But something significant happens in this dream. Keziah thrusts into Gilman’s right hand “a huge grey quill” with which to sign his name to the devil’s book and to provide the necessary blood. Brown Jenkin races across his body, up to his shoulders and down his right arm, to bite him in the wrist, causing a “spurt” of blood at which Gilman faints. The next morning “his cuff was brown with dried blood.” The stories of the devil’s book are, let us admit, rather unimaginative, but they conceal a masturbatory fantasy that seems actually at work here. Gilman faints away because he cannot accept the wet dream.
—Robert Waugh, “The Ecstasies of ‘The Thing on the Doorstep’, ‘Medusa’s Coil,’ and Other Erotic Studies” in A Monster of Voices 101

“Riemannian Dreams” begins as an echo of Riemann’s own mathematical proofs, stating the facts as clearly as he can, but also a kind of dream-diary. The timeline is unclear; Riemann died in 1866, but he feels the dreams were inspired by the Edison wax phonograph, c.1899; other references to “The Dreams in the Witch House” and “The Whisperer in Darkness,” and Einstein’s theory of relativity put it somewhere between 1905 and the 1920s. Perhaps this is not the Bernhard Riemann, but another professor; or some alternate timeline where Riemann survived another forty or fifty years.

The lack of certainty is a hallmark of Marín’s narrative. For the most part, readers are presented with bits and pieces, notes and letters, fragments of a story that build up to suggest a narrative. This echoes how Lovecraft would do much the same thing with “The Whisperer in Darkness” and other tales, although the connective tissue is a bit thinner here; the dates not quite adding up is one example, but more importantly, we gain no real glimpse of Riemann’s waking life—his protestant faith, his wife, where he lives and works, though there are references to teaching. The material world is faint, hazy, dream-like, but the dream sequences themselves are vivid.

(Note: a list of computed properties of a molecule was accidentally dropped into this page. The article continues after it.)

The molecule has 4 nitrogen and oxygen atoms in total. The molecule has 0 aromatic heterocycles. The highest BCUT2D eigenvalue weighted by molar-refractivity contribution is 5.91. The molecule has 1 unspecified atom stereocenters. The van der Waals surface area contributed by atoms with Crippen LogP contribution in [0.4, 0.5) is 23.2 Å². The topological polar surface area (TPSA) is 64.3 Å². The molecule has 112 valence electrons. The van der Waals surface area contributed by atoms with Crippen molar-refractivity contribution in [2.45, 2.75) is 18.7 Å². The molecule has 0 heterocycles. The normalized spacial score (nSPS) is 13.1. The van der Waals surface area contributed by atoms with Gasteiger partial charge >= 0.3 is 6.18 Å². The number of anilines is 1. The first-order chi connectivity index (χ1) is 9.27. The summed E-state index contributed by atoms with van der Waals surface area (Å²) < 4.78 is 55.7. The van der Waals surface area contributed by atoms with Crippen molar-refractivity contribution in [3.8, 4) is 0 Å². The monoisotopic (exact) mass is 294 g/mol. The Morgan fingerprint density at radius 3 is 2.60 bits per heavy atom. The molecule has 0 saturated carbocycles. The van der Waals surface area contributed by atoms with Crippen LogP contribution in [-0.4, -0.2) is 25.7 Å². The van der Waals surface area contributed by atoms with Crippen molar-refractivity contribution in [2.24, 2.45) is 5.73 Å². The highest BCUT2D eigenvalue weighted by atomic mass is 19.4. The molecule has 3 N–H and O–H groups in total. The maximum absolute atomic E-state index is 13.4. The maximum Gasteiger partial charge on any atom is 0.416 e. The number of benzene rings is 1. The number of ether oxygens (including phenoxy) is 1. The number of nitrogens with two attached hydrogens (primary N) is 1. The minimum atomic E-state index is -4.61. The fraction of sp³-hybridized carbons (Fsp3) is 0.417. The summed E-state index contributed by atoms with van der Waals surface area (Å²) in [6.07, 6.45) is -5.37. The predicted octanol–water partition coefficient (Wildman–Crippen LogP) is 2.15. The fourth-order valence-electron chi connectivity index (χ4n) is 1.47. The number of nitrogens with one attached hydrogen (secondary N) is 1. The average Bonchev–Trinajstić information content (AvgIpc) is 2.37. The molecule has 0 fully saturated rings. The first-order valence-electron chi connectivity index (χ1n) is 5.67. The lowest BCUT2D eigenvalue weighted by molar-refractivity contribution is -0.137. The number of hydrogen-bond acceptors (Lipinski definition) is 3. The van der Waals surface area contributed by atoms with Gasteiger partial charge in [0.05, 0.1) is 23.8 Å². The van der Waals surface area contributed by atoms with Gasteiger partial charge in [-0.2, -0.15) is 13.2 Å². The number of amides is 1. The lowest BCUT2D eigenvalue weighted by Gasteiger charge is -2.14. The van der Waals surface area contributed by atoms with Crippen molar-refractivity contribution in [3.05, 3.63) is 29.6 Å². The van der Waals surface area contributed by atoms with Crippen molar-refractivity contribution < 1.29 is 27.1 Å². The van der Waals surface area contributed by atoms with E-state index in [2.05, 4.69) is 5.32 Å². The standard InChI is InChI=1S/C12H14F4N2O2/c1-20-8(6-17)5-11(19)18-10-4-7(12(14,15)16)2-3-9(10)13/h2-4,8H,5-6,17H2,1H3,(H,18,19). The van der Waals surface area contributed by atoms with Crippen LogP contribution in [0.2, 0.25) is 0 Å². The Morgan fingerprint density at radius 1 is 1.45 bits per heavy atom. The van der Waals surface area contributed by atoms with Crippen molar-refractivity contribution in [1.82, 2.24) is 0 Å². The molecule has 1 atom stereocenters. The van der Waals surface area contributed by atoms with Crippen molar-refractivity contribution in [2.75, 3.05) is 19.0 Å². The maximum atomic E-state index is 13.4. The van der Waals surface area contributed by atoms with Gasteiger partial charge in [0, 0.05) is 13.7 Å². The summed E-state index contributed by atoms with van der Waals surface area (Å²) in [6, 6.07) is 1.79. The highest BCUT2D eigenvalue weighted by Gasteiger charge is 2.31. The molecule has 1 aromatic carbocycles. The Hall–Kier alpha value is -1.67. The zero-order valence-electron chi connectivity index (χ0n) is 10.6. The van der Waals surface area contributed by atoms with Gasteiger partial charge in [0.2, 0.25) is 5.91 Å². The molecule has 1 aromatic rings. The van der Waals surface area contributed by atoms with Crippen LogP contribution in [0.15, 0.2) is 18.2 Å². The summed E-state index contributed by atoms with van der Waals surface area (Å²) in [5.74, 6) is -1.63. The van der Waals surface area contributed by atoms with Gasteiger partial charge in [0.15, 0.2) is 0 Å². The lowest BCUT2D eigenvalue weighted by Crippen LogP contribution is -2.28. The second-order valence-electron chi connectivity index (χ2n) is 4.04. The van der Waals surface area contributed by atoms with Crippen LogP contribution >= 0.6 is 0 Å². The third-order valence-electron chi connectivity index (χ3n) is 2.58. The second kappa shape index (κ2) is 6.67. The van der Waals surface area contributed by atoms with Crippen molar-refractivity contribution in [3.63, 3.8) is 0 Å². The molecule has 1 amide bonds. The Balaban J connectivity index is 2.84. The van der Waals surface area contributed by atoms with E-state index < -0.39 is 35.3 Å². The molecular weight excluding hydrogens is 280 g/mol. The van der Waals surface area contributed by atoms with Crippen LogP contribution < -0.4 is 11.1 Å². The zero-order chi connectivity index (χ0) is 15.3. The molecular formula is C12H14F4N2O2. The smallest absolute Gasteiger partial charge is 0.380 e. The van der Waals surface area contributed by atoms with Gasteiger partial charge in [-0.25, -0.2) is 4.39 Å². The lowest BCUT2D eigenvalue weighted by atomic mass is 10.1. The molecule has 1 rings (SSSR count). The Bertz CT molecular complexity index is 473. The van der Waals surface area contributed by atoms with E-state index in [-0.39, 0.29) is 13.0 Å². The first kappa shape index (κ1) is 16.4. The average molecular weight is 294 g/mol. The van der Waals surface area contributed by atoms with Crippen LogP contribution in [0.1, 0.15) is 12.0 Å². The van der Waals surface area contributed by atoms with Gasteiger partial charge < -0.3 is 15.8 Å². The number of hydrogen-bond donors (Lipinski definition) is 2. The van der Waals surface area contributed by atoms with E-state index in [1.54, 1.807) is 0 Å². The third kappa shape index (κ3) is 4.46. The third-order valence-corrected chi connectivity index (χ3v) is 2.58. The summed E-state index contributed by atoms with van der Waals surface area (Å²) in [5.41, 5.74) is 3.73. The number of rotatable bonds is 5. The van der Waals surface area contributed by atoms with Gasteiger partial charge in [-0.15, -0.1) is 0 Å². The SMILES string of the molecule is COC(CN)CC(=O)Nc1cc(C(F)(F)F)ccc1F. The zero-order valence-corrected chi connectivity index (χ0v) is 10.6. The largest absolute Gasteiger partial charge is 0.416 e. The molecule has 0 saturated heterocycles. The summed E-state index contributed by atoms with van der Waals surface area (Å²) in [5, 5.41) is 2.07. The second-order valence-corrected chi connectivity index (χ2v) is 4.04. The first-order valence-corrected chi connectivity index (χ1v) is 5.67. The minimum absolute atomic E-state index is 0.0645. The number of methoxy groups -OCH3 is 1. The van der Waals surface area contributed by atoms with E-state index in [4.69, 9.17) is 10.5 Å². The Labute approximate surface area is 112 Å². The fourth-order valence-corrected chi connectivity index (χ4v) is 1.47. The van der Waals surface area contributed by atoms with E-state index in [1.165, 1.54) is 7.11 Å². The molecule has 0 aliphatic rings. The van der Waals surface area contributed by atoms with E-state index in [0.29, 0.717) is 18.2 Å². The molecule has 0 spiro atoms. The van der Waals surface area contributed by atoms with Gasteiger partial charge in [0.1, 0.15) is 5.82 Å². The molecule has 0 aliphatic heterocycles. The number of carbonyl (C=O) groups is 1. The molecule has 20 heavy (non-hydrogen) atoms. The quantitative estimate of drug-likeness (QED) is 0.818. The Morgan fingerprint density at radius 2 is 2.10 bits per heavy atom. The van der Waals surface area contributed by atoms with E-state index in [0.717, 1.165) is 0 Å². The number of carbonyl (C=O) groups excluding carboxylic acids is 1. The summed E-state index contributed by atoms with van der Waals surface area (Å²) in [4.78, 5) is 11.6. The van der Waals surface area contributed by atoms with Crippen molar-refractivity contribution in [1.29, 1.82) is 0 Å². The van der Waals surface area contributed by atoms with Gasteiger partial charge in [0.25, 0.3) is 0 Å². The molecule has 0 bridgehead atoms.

Riemann’s wet dreams are queer; they do not fall easily into any particular spectrum of sexuality, the subjects of his attention being particularly fluid—now male, now female, sometimes both.

In the first lucid dream I could glimpse only a young, pale, androgynous face, which the water ripples sometimes hid, sometimes revealed. I could not tell whether the atractive stranger was a boy or a girl. I could only notice the blond-auburn hair, pale skin of a healthy pinkish color, rose-colored cheeks, rosy red lips, and the eyes… […] I see now a beautiful backside. Like mine, also covred with nothing but a loincloth. My scientific curiosity tries to find out more about those lovely hips but the mist prevents me.
—Juan Miguel Marín, “Riemannian Dreams” in Cthulhurotica 72-73

The “scientific curiosity” is a hallmark of the Lovecraftian protagonist, the libidi sciendi, the desire to know. It’s tempting to look for metaphors here in Riemann’s efforts to define the nature of the subject of his desires, a quest for self-knowledge of his own sexuality as much as an effort to define an external reality. The subjects of his dream-vision, however, are a bit outside of those dreamt in this particular Horatio’s philosophy…at least at the start.

As an episode, “Riemannian Dreams” occupies a bit of an odd place in the Mythos. It is not situated clearly in respect to any time and place, but the connections between this story and “The Dreams in the Witch House” and “The Whisperer in Darkness” are established clearly and deliberately, but not the timeline. It’s not quite sequel, prequel, or interqual, simply an episode. Contrast this to a story such as “The Dreams in the Laundromat” by Elizabeth Reeve in Whispers in Darkness: Lovecraftian Erotica, which takes care to establish setting and continuity, set after “The Dreams in the Witch House” and focusing on the continuing legacy of Keziah Mason and Walter Gilman. “Riemannian Dreams” walks a fine line between mathematical logic and dream logic; fitting, since ultimately that is the choice which Riemann is presented with at the end.

What is your favorite bit?

“…leaving me covered in salty sweat, uncomfortably wet, and, unfortunately, awake.”
Interview: Juan Miguel Marín

“Riemannian Dreams” was published in Cthulhurotica (2010), and has not yet been reprinted. Juan Miguel Marín is also the author of “The Bats in the Walls” (2010).

Bobby Derie is the author of Weird Talers: Essays on Robert E. Howard & Others (2019) and Sex and the Cthulhu Mythos (2014).